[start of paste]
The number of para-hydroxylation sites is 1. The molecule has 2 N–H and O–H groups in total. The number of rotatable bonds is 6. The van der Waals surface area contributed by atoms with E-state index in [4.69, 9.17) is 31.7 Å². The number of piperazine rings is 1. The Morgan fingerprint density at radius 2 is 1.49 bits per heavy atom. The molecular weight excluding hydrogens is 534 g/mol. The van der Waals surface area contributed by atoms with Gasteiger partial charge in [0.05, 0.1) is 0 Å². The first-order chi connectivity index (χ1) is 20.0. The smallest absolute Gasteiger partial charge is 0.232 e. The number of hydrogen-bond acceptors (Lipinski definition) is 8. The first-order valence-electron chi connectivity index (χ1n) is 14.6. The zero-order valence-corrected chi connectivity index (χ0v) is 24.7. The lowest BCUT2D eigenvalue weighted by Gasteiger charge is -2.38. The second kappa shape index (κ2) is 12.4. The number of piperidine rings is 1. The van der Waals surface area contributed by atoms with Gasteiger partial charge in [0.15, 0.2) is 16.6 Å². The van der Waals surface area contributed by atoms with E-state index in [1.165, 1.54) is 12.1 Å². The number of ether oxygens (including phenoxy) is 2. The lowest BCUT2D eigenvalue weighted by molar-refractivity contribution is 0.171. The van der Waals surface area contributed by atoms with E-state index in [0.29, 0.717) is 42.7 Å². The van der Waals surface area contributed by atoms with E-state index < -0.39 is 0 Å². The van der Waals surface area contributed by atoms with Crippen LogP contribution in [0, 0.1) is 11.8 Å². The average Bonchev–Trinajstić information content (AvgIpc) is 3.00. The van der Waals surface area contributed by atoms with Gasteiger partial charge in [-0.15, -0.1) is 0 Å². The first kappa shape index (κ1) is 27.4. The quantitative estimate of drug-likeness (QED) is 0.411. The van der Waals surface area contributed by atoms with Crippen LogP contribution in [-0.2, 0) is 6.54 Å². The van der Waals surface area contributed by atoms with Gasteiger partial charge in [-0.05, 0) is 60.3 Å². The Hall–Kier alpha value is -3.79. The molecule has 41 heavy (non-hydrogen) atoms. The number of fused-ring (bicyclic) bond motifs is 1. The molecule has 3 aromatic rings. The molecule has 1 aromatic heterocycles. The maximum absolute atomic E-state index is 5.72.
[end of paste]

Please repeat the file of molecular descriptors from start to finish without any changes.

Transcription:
The number of para-hydroxylation sites is 1. The molecule has 2 N–H and O–H groups in total. The number of rotatable bonds is 6. The van der Waals surface area contributed by atoms with E-state index in [4.69, 9.17) is 31.7 Å². The number of piperazine rings is 1. The Morgan fingerprint density at radius 2 is 1.49 bits per heavy atom. The molecular weight excluding hydrogens is 534 g/mol. The van der Waals surface area contributed by atoms with Gasteiger partial charge in [0.05, 0.1) is 0 Å². The first-order chi connectivity index (χ1) is 20.0. The smallest absolute Gasteiger partial charge is 0.232 e. The number of hydrogen-bond acceptors (Lipinski definition) is 8. The first-order valence-electron chi connectivity index (χ1n) is 14.6. The zero-order valence-corrected chi connectivity index (χ0v) is 24.7. The lowest BCUT2D eigenvalue weighted by Gasteiger charge is -2.38. The second kappa shape index (κ2) is 12.4. The number of piperidine rings is 1. The van der Waals surface area contributed by atoms with Gasteiger partial charge in [0.15, 0.2) is 16.6 Å². The van der Waals surface area contributed by atoms with E-state index in [1.165, 1.54) is 12.1 Å². The number of ether oxygens (including phenoxy) is 2. The lowest BCUT2D eigenvalue weighted by molar-refractivity contribution is 0.171. The van der Waals surface area contributed by atoms with E-state index in [0.29, 0.717) is 42.7 Å². The van der Waals surface area contributed by atoms with E-state index < -0.39 is 0 Å². The van der Waals surface area contributed by atoms with Crippen LogP contribution in [0, 0.1) is 11.8 Å². The average Bonchev–Trinajstić information content (AvgIpc) is 3.00. The van der Waals surface area contributed by atoms with Gasteiger partial charge in [-0.15, -0.1) is 0 Å². The first kappa shape index (κ1) is 27.4. The quantitative estimate of drug-likeness (QED) is 0.411. The van der Waals surface area contributed by atoms with Crippen LogP contribution in [-0.2, 0) is 6.54 Å². The van der Waals surface area contributed by atoms with Gasteiger partial charge in [-0.05, 0) is 60.3 Å². The Hall–Kier alpha value is -3.79. The molecule has 41 heavy (non-hydrogen) atoms. The number of fused-ring (bicyclic) bond motifs is 1. The molecule has 3 aromatic rings. The molecule has 1 aromatic heterocycles. The maximum absolute atomic E-state index is 5.72.